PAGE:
The emphasis on specific learning standards for each grade, and No Child Left Behindassessments, has brought a fundamental shift in thinking about museum education.
“It used to be a given, like mom and apple pie, to take classes to the museum for enrichment, or as a reward for good behavior, in the spring,” said Ted Lind, deputy director of education at the Newark Museum, which had 84,000 student visits last year, down from 101,000 in 2005. “Now that there’s so much more pressure on time in the classroom, and learning standards, it’s all about how it will help students learn the curriculum. ”
No wonder, then, that for many students, the experience of wandering around a museum, exploring at will, has given way to formal lessons. In the Sutton gym, Ms. Slivensky began with basics. Star-watchers, she said, need to know time and direction. So which way is north?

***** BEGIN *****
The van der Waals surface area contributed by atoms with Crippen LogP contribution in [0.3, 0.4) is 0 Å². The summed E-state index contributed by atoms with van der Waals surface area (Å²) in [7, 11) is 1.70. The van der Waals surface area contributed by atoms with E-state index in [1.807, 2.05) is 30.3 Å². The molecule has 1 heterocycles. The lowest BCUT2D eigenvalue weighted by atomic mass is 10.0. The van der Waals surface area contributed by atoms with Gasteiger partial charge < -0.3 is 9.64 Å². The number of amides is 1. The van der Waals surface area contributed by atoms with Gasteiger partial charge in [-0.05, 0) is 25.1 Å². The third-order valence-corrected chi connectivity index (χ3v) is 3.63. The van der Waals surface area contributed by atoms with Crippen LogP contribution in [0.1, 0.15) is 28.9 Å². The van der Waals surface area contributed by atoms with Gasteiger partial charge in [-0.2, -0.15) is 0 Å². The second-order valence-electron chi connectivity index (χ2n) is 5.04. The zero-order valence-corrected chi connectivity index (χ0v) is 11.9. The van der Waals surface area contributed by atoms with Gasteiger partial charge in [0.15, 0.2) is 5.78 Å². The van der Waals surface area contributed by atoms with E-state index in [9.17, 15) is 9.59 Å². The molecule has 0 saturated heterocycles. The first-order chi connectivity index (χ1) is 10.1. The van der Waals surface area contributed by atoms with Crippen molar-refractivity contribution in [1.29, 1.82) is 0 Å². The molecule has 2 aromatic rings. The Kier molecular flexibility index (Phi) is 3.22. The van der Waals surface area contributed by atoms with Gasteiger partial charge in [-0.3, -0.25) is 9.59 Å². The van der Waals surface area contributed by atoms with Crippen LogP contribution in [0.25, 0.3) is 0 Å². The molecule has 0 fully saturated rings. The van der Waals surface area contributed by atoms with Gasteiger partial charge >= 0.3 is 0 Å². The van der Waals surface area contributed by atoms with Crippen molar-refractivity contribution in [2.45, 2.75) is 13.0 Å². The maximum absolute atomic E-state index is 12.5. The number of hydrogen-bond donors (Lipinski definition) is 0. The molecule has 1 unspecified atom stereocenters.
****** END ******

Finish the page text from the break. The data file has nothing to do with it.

“It’s up,” volunteered a tiny voice.
But are places north of Massachusetts, like Vermont, straight up in the air, Ms. Slivensky asked?
While the fourth graders discussed the night sky, the kindergartners passed around fossils, as Christina Moscat, the museum educator, asked them to guess what they were.
“I think this was a knee,” said Damian Weber.
Ms. Moscat identified the fossils, to much giggling. “You guys were touching dinosaur poop,” she said. “Only it’s not poop anymore, it’s stone. We call it coprolite, and it tells us what the dinosaur ate.”
Of 19 children in the class, only 7 had visited the museum.
“In this program, they get more focus on what paleontologists actually do,” Ms. Moscat said. “But they miss the wow factor of actually seeing that huge Triceratops skeleton.”

Monday, April 26, 2010

"Success usually comes to those who are too busy to be looking for it," - Henry David Thoreau